The alleged gunman, named as Tetsuya Yamagami, 41, believed Abe was part of the group and shot him for that reason, they said, without naming the group.
Abe died in hospital on Friday morning after being shot while speaking at a political campaign event.
Yamagami has admitted shooting him with a homemade gun, police said.
Abe was Japan's longest-serving prime minister and his death at the age of 67 has profoundly shocked a country where gun crime is very rare.
He was shot while campaigning for his former party, the Liberal Democratic Party (LDP), in the run-up to upper house parliamentary elections on Sunday.
Prime Minister Fumio Kishida, also an LDP member, said he was "simply speechless" at the news of Abe's death, vowing that Japan's democracy would "never yield to violence".
He said the election campaign would continue on Saturday with tightened security, with Sunday's vote still set to go ahead.
Police are still investigating why Abe was specifically targeted and whether his killer acted alone.
He was giving a speech on behalf of a political candidate at a road junction in the southern city of Nara when the attacker struck him from behind.
Photos from the event show the suspect standing close to Abe moments before he was shot.
Witnesses described seeing a man carrying a large gun moving within a few metres of Abe and firing twice. The former prime minister fell to the ground as bystanders screamed in shock and disbelief.
Security officers dived on to the gunman who made no attempt to run.
The weapon that killed Abe was made using metal and wood, officers said, and appeared to be wrapped in duct tape.
Several other handmade guns and explosives were later found at the suspect's home.
Abe suffered two bullet wounds to his neck and damage to his heart during the attack.
He was said to be conscious and responsive in the minutes after the attack, but doctors said no vital signs were detected by the time he was transferred for treatment.
Medics worked for hours to save him before he was pronounced dead at 17:03 local time (08:03 GMT) on Friday.
At around 06:00 local time on Saturday, a hearse carrying Abe's body was seen leaving the hospital to return to his home in Tokyo.
On Japanese social media, the hashtag "We want democracy, not violence" was trending throughout Friday, with many users expressing their horror and disgust over the incident.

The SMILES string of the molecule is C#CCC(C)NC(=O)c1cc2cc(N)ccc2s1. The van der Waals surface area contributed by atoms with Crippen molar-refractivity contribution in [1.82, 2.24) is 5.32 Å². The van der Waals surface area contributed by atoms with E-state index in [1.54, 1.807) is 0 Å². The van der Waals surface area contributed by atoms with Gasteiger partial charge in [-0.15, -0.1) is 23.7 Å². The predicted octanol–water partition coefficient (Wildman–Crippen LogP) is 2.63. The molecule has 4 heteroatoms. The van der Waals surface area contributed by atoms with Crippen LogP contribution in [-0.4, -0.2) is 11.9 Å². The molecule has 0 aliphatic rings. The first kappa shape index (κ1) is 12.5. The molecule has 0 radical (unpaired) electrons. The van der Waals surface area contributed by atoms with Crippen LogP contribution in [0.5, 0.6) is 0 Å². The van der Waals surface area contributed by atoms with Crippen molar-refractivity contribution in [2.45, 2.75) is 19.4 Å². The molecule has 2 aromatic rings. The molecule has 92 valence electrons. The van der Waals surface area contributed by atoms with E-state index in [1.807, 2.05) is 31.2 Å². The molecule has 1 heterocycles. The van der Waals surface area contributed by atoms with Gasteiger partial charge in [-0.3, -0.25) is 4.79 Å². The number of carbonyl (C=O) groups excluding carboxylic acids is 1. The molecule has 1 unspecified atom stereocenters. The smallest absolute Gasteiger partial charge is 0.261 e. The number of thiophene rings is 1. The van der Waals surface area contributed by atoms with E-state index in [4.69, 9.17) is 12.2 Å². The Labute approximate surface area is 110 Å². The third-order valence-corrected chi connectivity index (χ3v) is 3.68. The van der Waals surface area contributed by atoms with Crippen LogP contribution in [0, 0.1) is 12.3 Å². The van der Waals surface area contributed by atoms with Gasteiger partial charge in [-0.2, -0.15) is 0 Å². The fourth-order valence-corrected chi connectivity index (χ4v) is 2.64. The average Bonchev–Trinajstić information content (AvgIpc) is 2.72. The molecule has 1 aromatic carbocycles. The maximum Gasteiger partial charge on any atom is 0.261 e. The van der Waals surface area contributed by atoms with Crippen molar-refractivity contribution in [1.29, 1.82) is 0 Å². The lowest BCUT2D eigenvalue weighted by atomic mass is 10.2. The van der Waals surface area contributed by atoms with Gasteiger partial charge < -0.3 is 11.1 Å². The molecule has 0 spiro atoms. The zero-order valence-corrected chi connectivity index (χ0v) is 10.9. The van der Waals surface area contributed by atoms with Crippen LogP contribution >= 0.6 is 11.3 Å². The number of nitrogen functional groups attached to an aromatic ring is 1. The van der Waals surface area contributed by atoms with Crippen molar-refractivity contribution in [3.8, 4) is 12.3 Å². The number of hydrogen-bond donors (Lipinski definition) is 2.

Gun violence is extremely rare in Japan, where handguns are banned and incidents of political violence are almost unheard of.
In 2014, there were just six incidents of gun deaths in Japan, compared to 33,599 in the US. People have to undergo a strict exam and mental health tests in order to buy a gun. Even then, only shotguns and air rifles are allowed.
Abe first held office for a year in 2006 and then again from 2012 to 2020 before stepping down, citing health reasons.
While he was in office, he pushed more assertive policies on defence and foreign policy and had long sought to amend Japan's pacifist post-war constitution.
He also pushed for an economic policy that came to be known as "Abenomics", built on monetary easing, fiscal stimulus and structural reforms.
He was succeeded by his close party ally Yoshihide Suga, who was later replaced by Mr Kishida.
Prominent voices across the world condemned the incident, with UK Prime Minister Boris Johnson calling it a "despicable attack".
US President Joe Biden called Prime Minister Kishida to express his "outrage, sadness and deep condolences" on Abe's shooting. He said the assassination was "a tragedy for Japan and for all who knew him [Abe]".
Mr Biden ordered US flags to be flown at half-mast over the weekend.
In Brazil, President Jair Bolsonaro declared three days of national mourning, expressing outrage and sadness, while Indian Prime Minister Narendra Modi described Abe as a global statesman.
South Korean President Yoon Suk-yeol called the attack an "unacceptable act of crime" and extended condolences to "the Japanese people for having lost their longest-serving prime minister and a respected politician".
Chinese Foreign Ministry spokesman Zhao Lijian said his country was shocked by the attack.
He added that "this unexpected incident should not be associated with Sino-Japanese relations" and had no comment when asked about Chinese social media reaction.
Comments gloating over the attack on Mr Abe have dominated Chinese social media and have also surfaced on Korean platforms.
China and South Korea have historically had complicated and fraught relationships with Japan. Abe, known for his military hawkishness, was unpopular with citizens of both countries during his term in office.